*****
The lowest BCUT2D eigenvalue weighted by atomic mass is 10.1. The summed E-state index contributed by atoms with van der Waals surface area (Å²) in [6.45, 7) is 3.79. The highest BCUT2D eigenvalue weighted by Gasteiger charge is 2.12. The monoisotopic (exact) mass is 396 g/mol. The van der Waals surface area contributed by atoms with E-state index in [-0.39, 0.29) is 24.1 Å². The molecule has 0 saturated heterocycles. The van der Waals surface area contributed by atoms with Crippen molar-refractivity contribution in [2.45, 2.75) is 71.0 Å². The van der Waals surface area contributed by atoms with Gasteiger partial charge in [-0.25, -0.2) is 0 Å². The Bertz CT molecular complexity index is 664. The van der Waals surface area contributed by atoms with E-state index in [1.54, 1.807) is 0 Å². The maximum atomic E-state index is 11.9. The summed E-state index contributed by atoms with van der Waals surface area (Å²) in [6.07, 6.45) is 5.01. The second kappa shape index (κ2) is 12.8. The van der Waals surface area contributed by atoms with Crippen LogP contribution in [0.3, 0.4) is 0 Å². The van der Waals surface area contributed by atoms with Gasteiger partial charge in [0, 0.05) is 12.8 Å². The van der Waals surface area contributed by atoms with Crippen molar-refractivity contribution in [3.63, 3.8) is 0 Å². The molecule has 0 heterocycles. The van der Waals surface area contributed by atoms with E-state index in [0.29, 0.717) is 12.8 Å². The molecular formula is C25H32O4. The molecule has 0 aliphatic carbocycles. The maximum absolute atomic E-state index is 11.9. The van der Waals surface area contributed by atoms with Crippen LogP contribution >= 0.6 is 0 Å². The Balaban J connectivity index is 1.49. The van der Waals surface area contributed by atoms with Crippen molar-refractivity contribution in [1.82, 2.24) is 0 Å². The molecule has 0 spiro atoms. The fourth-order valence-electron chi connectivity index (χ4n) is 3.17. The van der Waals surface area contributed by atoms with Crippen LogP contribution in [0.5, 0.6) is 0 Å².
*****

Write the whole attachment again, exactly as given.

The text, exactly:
The lowest BCUT2D eigenvalue weighted by atomic mass is 10.1. The summed E-state index contributed by atoms with van der Waals surface area (Å²) in [6.45, 7) is 3.79. The highest BCUT2D eigenvalue weighted by Gasteiger charge is 2.12. The monoisotopic (exact) mass is 396 g/mol. The van der Waals surface area contributed by atoms with E-state index in [-0.39, 0.29) is 24.1 Å². The molecule has 0 saturated heterocycles. The van der Waals surface area contributed by atoms with Crippen molar-refractivity contribution in [2.45, 2.75) is 71.0 Å². The van der Waals surface area contributed by atoms with Gasteiger partial charge in [-0.25, -0.2) is 0 Å². The Bertz CT molecular complexity index is 664. The van der Waals surface area contributed by atoms with E-state index in [1.54, 1.807) is 0 Å². The maximum atomic E-state index is 11.9. The summed E-state index contributed by atoms with van der Waals surface area (Å²) in [6.07, 6.45) is 5.01. The second kappa shape index (κ2) is 12.8. The van der Waals surface area contributed by atoms with Crippen LogP contribution in [0.3, 0.4) is 0 Å². The van der Waals surface area contributed by atoms with Gasteiger partial charge in [0, 0.05) is 12.8 Å². The van der Waals surface area contributed by atoms with Crippen molar-refractivity contribution in [3.63, 3.8) is 0 Å². The molecule has 0 heterocycles. The van der Waals surface area contributed by atoms with E-state index in [0.29, 0.717) is 12.8 Å². The molecular formula is C25H32O4. The molecule has 0 aliphatic carbocycles. The maximum absolute atomic E-state index is 11.9. The van der Waals surface area contributed by atoms with Crippen LogP contribution >= 0.6 is 0 Å². The Balaban J connectivity index is 1.49. The van der Waals surface area contributed by atoms with Crippen molar-refractivity contribution in [1.82, 2.24) is 0 Å². The molecule has 0 spiro atoms. The fourth-order valence-electron chi connectivity index (χ4n) is 3.17. The van der Waals surface area contributed by atoms with Crippen LogP contribution in [0.5, 0.6) is 0 Å².